Inkscape Announces 0.42 Release
Posted on: 07/27/2005 02:46 PM
July 26, 2005 - The Inkscape community today announced the release of Inkscape 0.42, a cross-platform Open Source Scalable Vector Graphics (SVG) drawing tool.
Inkscape 0.42 is the most feature-filled release to date, with an exceptional number of major and minor new features, usability improvements, and bug fixes. While some of the new features simply fill long-standing functionality gaps, others are truly revolutionary. Inkscape 0.42 is one step closer to full SVG compliance. This release adds:
* Flowed Text: Text objects that automatically re-flow to any shape (and not just a rectangle).
* Text Selection: One can now select part of a text and apply any style to the selection, just like in a word processing application.
* Gradient Tool: A completely redesigned and much easier to use on-canvas gradient interface with handles displayed directly in the drawing.
* Effects: These are now usable from within Inkscape on all platforms.
This version ships with a collection of effects including path interpolation, randomization, and various fractal algorithms.
* Color Swatches: This standard facility of most graphics software is now a part of Inkscape.
* Colored Clones: Clones may now be painted differently from their original.
* Tile Tracing: The Tile Clones dialog can trace an existing image with tiling, producing a multitude of exciting effects.
* Grid Arrange, Baseline Align, Unclumping: There are new, powerful ways to arrange objects.
* Better PS/EPS Export: PostScript level 3 gradient support, better text handling, and a command line option for batch export are in this release.
* Command Line SVG Analysis: Inkscape may now be used from the command line to query coordinates and dimensions of objects in an SVG file.
* Better SVG/CSS Compliance: Notably, internal CSS stylesheets are now supported (read-only).
* Mac OS X Support: In addition to Linux and Windows, Inkscape 0.42 is now available as a fully self-contained dmg package for Mac OS X.
There are also dozens of smaller features and usability enhancements especially in the Fill Stroke dialog, Node tool, and drawing tools). In this version the development community closed 404 bugs, some quite serious, and 165 feature requests. Overall, the Inkscape developers are very excited about this release and heartily recommend upgrading.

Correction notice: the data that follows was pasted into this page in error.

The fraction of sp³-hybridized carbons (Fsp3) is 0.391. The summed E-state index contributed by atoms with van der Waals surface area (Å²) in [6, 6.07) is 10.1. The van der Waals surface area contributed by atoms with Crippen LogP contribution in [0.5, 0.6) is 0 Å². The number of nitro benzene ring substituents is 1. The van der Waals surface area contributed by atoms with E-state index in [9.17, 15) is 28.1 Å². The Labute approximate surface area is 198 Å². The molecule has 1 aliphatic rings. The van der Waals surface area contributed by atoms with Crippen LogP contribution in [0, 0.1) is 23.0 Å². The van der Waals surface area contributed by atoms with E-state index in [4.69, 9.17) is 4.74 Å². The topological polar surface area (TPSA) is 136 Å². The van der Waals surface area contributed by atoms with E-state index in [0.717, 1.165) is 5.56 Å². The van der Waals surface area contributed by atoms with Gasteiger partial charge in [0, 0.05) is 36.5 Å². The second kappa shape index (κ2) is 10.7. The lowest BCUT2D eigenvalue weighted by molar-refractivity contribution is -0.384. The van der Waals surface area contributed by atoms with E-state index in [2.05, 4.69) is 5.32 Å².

Thanks to Google's Summer of Code, there are four new student developers adding new functionality to Inkscape this summer. Michael Wybrow is adding connectors for automatic diagramming. David Yip is picking up the development of Inkboard (http://inkboard.sf.net/) to integrate networked collaborative editing of documents to Inkscape. Matthew Squires is adding DXF Import and Export. Greg Steffensen is working with the Open Clip Art Library to make a common graphical interface from the Library to Inkscape. Thanks to the $20,000 worth of funding for these developments from Google, the Inkscape developers are aiming to accelerate the development cycle for the next few releases in order to promote these projects.
Download Linux, Windows, and Mac OS X packages: http://sourceforge.net/project/showfiles.php?group_id\\
For many more details, see the complete Release Notes for 0.42: http://inkscape.org/cgi-bin/wiki.pl?ReleaseNotes042
Community submitted screenshots: http://www.inkscape.org/screenshots/
Inkscape is an open source drawing tool that uses the World Wide Web Consortium's (W3C) scalable vector graphics format (SVG). Some supported SVG features include basic shapes, paths, text, markers, clones, alpha blending, transforms, gradients, and grouping. In addition, Inkscape supports Creative Commons' metadata, node-editing, layers, complex path operations, text-on-path, text-in-shape, and SVG XML editing. It also imports several formats like EPS, PostScript, JPEG, PNG, BMP, and TIFF and exports PNG as well as multiple vector-based formats.
Inkscape's main motivation is to provide the Open Source community with a fully W3C compliant XML, SVG, and CSS2 drawing tool. Additional work includes conversion of the codebase from C/Gtk to C++/Gtkmm, emphasizing a lightweight core with powerful features added through an extension mechanism, and the establishment of a friendly, open, community-oriented development process.